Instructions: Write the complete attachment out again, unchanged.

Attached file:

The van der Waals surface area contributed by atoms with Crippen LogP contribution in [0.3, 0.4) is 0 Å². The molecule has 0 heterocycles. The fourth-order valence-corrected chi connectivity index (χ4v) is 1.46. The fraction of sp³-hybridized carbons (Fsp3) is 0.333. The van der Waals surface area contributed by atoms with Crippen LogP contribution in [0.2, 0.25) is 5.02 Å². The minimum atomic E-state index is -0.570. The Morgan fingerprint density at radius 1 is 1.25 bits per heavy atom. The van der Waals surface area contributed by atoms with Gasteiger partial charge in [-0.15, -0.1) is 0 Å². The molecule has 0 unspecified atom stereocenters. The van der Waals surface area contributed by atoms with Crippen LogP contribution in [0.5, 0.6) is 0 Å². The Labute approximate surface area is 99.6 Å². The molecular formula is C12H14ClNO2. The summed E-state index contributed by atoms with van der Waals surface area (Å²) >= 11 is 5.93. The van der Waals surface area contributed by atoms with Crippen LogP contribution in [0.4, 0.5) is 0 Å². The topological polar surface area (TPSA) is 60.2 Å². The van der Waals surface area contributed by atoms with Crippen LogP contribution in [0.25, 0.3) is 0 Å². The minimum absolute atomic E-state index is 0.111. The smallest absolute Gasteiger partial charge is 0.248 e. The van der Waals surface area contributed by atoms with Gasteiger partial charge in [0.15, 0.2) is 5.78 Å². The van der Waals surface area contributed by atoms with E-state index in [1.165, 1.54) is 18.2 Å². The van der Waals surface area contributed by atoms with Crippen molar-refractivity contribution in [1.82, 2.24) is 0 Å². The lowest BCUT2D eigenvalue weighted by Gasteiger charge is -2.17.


The van der Waals surface area contributed by atoms with Crippen LogP contribution in [0.3, 0.4) is 0 Å². The molecule has 0 heterocycles. The fourth-order valence-corrected chi connectivity index (χ4v) is 1.46. The fraction of sp³-hybridized carbons (Fsp3) is 0.333. The van der Waals surface area contributed by atoms with Crippen LogP contribution in [0.2, 0.25) is 5.02 Å². The minimum atomic E-state index is -0.570. The Morgan fingerprint density at radius 1 is 1.25 bits per heavy atom. The van der Waals surface area contributed by atoms with Gasteiger partial charge in [-0.15, -0.1) is 0 Å². The molecule has 0 unspecified atom stereocenters. The van der Waals surface area contributed by atoms with Crippen LogP contribution in [0.5, 0.6) is 0 Å². The Labute approximate surface area is 99.6 Å². The molecular formula is C12H14ClNO2. The summed E-state index contributed by atoms with van der Waals surface area (Å²) >= 11 is 5.93. The van der Waals surface area contributed by atoms with Crippen LogP contribution in [0.4, 0.5) is 0 Å². The topological polar surface area (TPSA) is 60.2 Å². The van der Waals surface area contributed by atoms with Crippen LogP contribution in [0.25, 0.3) is 0 Å². The minimum absolute atomic E-state index is 0.111. The smallest absolute Gasteiger partial charge is 0.248 e. The van der Waals surface area contributed by atoms with Gasteiger partial charge in [0.15, 0.2) is 5.78 Å². The van der Waals surface area contributed by atoms with E-state index in [1.165, 1.54) is 18.2 Å². The van der Waals surface area contributed by atoms with Crippen molar-refractivity contribution in [1.82, 2.24) is 0 Å². The lowest BCUT2D eigenvalue weighted by Gasteiger charge is -2.17.